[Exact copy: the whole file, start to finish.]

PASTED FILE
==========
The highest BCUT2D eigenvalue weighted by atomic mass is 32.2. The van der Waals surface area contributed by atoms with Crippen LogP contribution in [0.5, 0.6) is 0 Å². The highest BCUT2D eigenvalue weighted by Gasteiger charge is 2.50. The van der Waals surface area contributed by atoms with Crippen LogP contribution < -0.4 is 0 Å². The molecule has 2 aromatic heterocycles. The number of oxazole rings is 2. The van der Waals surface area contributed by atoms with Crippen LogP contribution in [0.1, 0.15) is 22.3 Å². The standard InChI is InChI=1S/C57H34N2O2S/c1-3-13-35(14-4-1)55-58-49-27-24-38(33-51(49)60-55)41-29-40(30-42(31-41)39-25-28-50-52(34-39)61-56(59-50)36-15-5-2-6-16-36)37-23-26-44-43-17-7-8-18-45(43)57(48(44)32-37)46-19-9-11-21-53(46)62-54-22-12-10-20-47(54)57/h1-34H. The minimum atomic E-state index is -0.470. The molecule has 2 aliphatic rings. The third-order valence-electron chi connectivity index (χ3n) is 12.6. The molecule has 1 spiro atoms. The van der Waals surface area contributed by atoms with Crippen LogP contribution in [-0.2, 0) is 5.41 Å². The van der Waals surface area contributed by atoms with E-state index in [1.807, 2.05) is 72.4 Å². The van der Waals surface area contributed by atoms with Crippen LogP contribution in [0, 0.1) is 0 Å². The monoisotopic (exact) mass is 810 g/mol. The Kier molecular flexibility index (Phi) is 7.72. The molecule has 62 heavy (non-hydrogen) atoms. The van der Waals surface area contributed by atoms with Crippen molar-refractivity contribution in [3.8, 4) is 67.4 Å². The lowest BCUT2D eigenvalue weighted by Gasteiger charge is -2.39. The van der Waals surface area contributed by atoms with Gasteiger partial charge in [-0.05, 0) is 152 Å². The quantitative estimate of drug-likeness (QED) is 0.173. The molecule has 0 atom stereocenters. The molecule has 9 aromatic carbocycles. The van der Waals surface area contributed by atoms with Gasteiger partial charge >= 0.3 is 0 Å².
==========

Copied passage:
The highest BCUT2D eigenvalue weighted by atomic mass is 32.2. The van der Waals surface area contributed by atoms with Crippen LogP contribution in [0.5, 0.6) is 0 Å². The highest BCUT2D eigenvalue weighted by Gasteiger charge is 2.50. The van der Waals surface area contributed by atoms with Crippen LogP contribution < -0.4 is 0 Å². The molecule has 2 aromatic heterocycles. The number of oxazole rings is 2. The van der Waals surface area contributed by atoms with Crippen LogP contribution in [0.1, 0.15) is 22.3 Å². The standard InChI is InChI=1S/C57H34N2O2S/c1-3-13-35(14-4-1)55-58-49-27-24-38(33-51(49)60-55)41-29-40(30-42(31-41)39-25-28-50-52(34-39)61-56(59-50)36-15-5-2-6-16-36)37-23-26-44-43-17-7-8-18-45(43)57(48(44)32-37)46-19-9-11-21-53(46)62-54-22-12-10-20-47(54)57/h1-34H. The minimum atomic E-state index is -0.470. The molecule has 2 aliphatic rings. The third-order valence-electron chi connectivity index (χ3n) is 12.6. The molecule has 1 spiro atoms. The van der Waals surface area contributed by atoms with Crippen LogP contribution in [-0.2, 0) is 5.41 Å². The van der Waals surface area contributed by atoms with E-state index in [1.807, 2.05) is 72.4 Å². The van der Waals surface area contributed by atoms with Crippen LogP contribution in [0, 0.1) is 0 Å². The monoisotopic (exact) mass is 810 g/mol. The Kier molecular flexibility index (Phi) is 7.72. The molecule has 62 heavy (non-hydrogen) atoms. The van der Waals surface area contributed by atoms with Crippen molar-refractivity contribution in [3.8, 4) is 67.4 Å². The lowest BCUT2D eigenvalue weighted by Gasteiger charge is -2.39. The van der Waals surface area contributed by atoms with Gasteiger partial charge in [-0.05, 0) is 152 Å². The quantitative estimate of drug-likeness (QED) is 0.173. The molecule has 0 atom stereocenters. The molecule has 9 aromatic carbocycles. The van der Waals surface area contributed by atoms with Gasteiger partial charge >= 0.3 is 0 Å².